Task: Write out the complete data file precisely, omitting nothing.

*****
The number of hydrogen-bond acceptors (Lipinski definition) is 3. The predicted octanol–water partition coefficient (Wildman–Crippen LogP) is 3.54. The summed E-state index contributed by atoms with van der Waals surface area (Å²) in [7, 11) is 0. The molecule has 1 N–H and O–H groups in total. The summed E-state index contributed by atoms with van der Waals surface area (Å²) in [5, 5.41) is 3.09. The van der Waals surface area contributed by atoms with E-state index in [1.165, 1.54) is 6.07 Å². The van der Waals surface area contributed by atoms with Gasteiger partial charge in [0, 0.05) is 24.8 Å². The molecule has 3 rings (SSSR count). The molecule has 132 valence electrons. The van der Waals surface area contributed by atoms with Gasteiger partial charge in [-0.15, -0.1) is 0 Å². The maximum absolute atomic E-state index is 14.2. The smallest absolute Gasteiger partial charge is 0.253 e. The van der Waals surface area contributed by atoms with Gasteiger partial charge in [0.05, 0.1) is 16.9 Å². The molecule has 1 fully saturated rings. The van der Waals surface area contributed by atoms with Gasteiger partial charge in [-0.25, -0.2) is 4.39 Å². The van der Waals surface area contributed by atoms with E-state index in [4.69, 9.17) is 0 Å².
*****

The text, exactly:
The number of hydrogen-bond acceptors (Lipinski definition) is 3. The predicted octanol–water partition coefficient (Wildman–Crippen LogP) is 3.54. The summed E-state index contributed by atoms with van der Waals surface area (Å²) in [7, 11) is 0. The molecule has 1 N–H and O–H groups in total. The summed E-state index contributed by atoms with van der Waals surface area (Å²) in [5, 5.41) is 3.09. The van der Waals surface area contributed by atoms with E-state index in [1.165, 1.54) is 6.07 Å². The van der Waals surface area contributed by atoms with Gasteiger partial charge in [0, 0.05) is 24.8 Å². The molecule has 3 rings (SSSR count). The molecule has 132 valence electrons. The van der Waals surface area contributed by atoms with Gasteiger partial charge in [-0.15, -0.1) is 0 Å². The maximum absolute atomic E-state index is 14.2. The smallest absolute Gasteiger partial charge is 0.253 e. The van der Waals surface area contributed by atoms with Gasteiger partial charge in [0.05, 0.1) is 16.9 Å². The molecule has 1 fully saturated rings. The van der Waals surface area contributed by atoms with Gasteiger partial charge in [-0.25, -0.2) is 4.39 Å². The van der Waals surface area contributed by atoms with E-state index in [4.69, 9.17) is 0 Å².